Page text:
Hugo Chávez has launched his latest radio venture, a programme called Suddenly with Chavez in which he can take to the airwaves any time of the day or night.
Heralded by the Venezuelan Government as a “communicational guerrilla” in its battle to advance the country’s Bolivarian revolution, the new show on state radio has no schedule and can be broadcast whenever Mr Chávez desires.
Inaugurating the new show yesterday, the President said that the programme could surprise viewers “at midnight or at dawn”, because “we have many things to report”.
The first edition took in Venezuelan-Argentinian relations, the World Boxing championship, the upcoming 200th anniversary of Latin American independence and the launch of a new state supermarket chain using stores expropriated from the French chain Exito.
“Sometimes I am awake at three in the morning, working or revising papers, and there are people who listen to the radio at this hour,” Mr Chávez said, suggesting he could sing them “romantic songs”.
Mr Chávez relishes his role as a TV and radio personality and often takes to the airwaves several times a day to set forth his political views.
He already has a weekly TV and radio show, Hello President, in which he often spends up to eight hours answering questions from viewers and expounding on subjects ranging from US imperialism to Venezuelan bathroom habits.
The shows are characterised by frequent bursts of presidential song and Mr Chávez’s earthy wit. He once spent six minutes describing in detail how he suffered an attack of diarrhoea when addressing the nation live on state television.
He is increasingly making use of a law that allows him to force private television and radio stations to broadcast his marathon speeches. On Saturday he took over the airwaves twice to lash out at opponents and outline his latest plans for communal property.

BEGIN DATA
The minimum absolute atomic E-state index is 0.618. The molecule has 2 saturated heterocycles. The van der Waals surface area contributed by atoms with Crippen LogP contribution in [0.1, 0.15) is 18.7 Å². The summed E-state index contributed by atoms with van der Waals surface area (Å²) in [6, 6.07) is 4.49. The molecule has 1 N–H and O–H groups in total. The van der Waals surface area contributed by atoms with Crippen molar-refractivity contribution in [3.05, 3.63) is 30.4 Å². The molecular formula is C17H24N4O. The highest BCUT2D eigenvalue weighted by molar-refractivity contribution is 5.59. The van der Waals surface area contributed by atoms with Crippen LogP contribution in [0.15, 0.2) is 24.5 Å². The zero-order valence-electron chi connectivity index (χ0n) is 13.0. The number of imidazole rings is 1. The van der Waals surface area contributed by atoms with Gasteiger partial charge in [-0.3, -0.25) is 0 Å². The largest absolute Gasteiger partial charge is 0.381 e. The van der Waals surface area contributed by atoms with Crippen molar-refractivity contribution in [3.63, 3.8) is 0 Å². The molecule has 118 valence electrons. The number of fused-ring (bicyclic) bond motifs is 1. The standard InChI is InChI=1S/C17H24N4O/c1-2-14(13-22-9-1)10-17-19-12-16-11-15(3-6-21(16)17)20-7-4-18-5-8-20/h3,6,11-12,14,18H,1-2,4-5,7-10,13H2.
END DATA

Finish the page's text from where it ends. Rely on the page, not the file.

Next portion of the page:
During one of the broadcasts, he mocked opponents who accuse him of turning Venezuela into another Cuba, saying his alliance with the Socialist island annoyed the “bourgoisie” so much he was going to talk about it “all the time”.
Mr Chávez’s ever-increasing dominance of the airwaves infuriates his critics and has led to confrontation with the owners of private TV stations, many of them wealthy opposition figures, who resent being forced to carry his lengthy broadcasts.
Last month, protests erupted across Caracas after the Government closed down the anti-Chávez channel RCTV after it refused to cut to a presidential speech.
The Government’s media offensive is in part a response to what it perceives as “media terrorism” by critical outlets, many of which supported a failed coup in 2002.
But his interference with regular programming often frustrates even his own supporters. His loss of a 2007 referendum on changing term limits is often blamed on an earlier confrontation with RCTV, whose broadcast licence the Government refused to renew.
That move provoked protests even in Chávez strongholds, often poor barrios where residents were enraged by the loss of their favourite soap operas.